Why Scotia Group should be on your buy list

Scotia Group recently reported record profits for the year to October, surging 67 percent to $17.23 billion with earnings of $5.54 per share, from revenues that jumped 29 percent to $59.64 billion but based on the reaction of investors the results seem to hardly matter with the stock valued a mere 6.5 times historical earnings compared with a market average of 13, nevertheless, the price hit a yearly high of $36.69 this past Friday as selling has eased considerably, with a few open offers to sell.
The group declared a dividend payable in January of 40 cents for a second consecutive quarter putting it at $1.60 annualised, for a 4.6 percent yield based on the current price. Traditionally the group was committed to paying 40 to 50 percent of profits, this seems to have temporarily changed with the fallout from the Covid-19 pandemic but could return in the near future.
The October quarter saw profit popping a robust 49 percent to $4.4 billion from $2.98 billion in 2022 with revenues rising 24 percent to $15.79 billion from 12.8 billion.
The good news does not end there. ICinsider.com is forecasting earnings of $7.50 for the 2024 fiscal year, with the PE ratio at just 4.8 times earnings making it a stunning buy at the current price of $36, the stock closed at on Friday. The group has many of the qualities for an excellent investment, good management, quality products and services that are in demand, a growing business and increasing profitability and best of all the stock price is well below the market average, with the potential for a major rise in the near term.
While the 2023 performance looks dramatic compared with the pre-Covid period it is more one of recovery as opposed to rapid growth as the increase over 2019 is just 31 percent, representing a 6 percent increase per annum as loans grew 31 percent as well since the end of 2019.
Highlights of the good performance came from interest income, with the quarter jumping 22 percent to $11.6 billion from $9.5 billion in 2022 and by 31 percent for the full year to $40.8 billion with loans disbursed growing a robust 15 percent to $269 billion from $234.7 billion in 2022, after loan loss provisions. Non-accrual loans stood at $4.5 billion compared to $4 billion at the end of October 2022 and represent 1.6 percent of gross loans compared to October 2022 at 1.7 percent.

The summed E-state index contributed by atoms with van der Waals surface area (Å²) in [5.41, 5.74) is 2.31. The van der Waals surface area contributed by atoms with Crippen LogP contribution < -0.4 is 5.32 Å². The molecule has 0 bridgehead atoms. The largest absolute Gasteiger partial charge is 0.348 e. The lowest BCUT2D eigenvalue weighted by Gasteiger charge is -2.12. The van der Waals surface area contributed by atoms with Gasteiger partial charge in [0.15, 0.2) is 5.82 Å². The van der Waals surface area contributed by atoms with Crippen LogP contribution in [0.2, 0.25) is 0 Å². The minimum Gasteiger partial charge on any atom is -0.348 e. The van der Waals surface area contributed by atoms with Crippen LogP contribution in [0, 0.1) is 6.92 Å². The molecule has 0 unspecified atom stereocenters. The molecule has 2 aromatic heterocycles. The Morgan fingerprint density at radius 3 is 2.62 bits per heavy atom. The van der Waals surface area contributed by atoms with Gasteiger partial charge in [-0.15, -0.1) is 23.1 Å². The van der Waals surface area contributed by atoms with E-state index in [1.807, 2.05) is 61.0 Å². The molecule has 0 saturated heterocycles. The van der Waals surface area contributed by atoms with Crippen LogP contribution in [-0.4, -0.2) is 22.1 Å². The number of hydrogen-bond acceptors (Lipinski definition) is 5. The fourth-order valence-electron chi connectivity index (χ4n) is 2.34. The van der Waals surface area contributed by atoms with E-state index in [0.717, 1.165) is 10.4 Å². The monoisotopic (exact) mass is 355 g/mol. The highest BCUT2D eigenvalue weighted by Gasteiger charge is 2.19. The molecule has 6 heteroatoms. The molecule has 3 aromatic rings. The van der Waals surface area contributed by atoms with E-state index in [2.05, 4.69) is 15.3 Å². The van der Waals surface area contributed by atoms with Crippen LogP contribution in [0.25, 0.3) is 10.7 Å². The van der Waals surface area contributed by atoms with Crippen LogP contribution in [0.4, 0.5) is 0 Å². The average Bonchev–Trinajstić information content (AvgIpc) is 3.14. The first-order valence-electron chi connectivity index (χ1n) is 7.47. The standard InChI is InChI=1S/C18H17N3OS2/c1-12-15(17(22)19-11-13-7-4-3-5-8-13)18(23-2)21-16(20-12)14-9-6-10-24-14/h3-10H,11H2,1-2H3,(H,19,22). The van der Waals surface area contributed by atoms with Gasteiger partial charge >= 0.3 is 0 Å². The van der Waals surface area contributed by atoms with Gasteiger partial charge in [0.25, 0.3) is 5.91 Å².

Also contributing to the growth in interest income was an increase in funds held in cash resources and investments of $343 billion up from $316 billion in 2022.
Insurance revenues fell 5 percent from $1 billion to $961 million in the quarter and surged 49 percent from $1.87 billion to $2.79 billion for the year.

Audrey Tugwell Henry Scotia group’s CEO

Deposits grew 12.7 percent from $399 billion to $449 billion, but the cost of funds grew 138 percent from $580 million in 2022 to $1.38 billion and 207 percent from $152 million in the final quarter to $466 million as interest rates rose sharply following Bank of Jamaica’s increase in the overnight rate in during late 2021 into 2022 and the maintenance of tight liquidity in the system by the country’s central bank.
Amounts set aside for expected credit losses fell 16 percent to $741 million in the quarter from the 2022 quarter’s $880 million and from $3.06 billion for the year in 2022 to $2.4 billion in 2023.
Other Income delivered $3.23 billion in the final quarter of the year versus $2.26 billion in 2022 and for the 2023 year ending October an increase of 22 percent to $16 billion from $13 billion in 2022, with foreign exchange trading and fees and commission dominating.
Operating expenses rose 6 percent in the final quarter to $6.8 billion from $6.39 billion in 2022 and for the twelve months to $27.6 billion up 11.7 percent from $24.7 billion.
The group’s Shareholders’ equity ended the fiscal year at $126.5 billion, increasing by $20 billion, compared to the previous fiscal year, due primarily to re-measurement of defined benefit pension plan assets, lower fair value losses on the investment portfolio, recognition of the insurance finance reserve on the adoption of IFRS 17 and profit generated for the year, partially offset by dividends paid. Total assets grew by $70 billion to $665 billion at October 2023.
ICInsider.com rates the stock a strong buy, with the potential to deliver attractive dividend yields going forward and a huge increase in the stock price in the months ahead. The future appears bright with continued growth in the local economy that sets the stage for more lending. 2024 could well deliver some negatives as the Bank of Jamaica holds interest rates at excessively high levels and ushers in a recession. Additionally, interest rates could start to decline and negatively affect net interest income. Regardless the stock is priced so low currently that most bad news to come if any is more than taken into consideration by the current pricing.

About IC Insider.com
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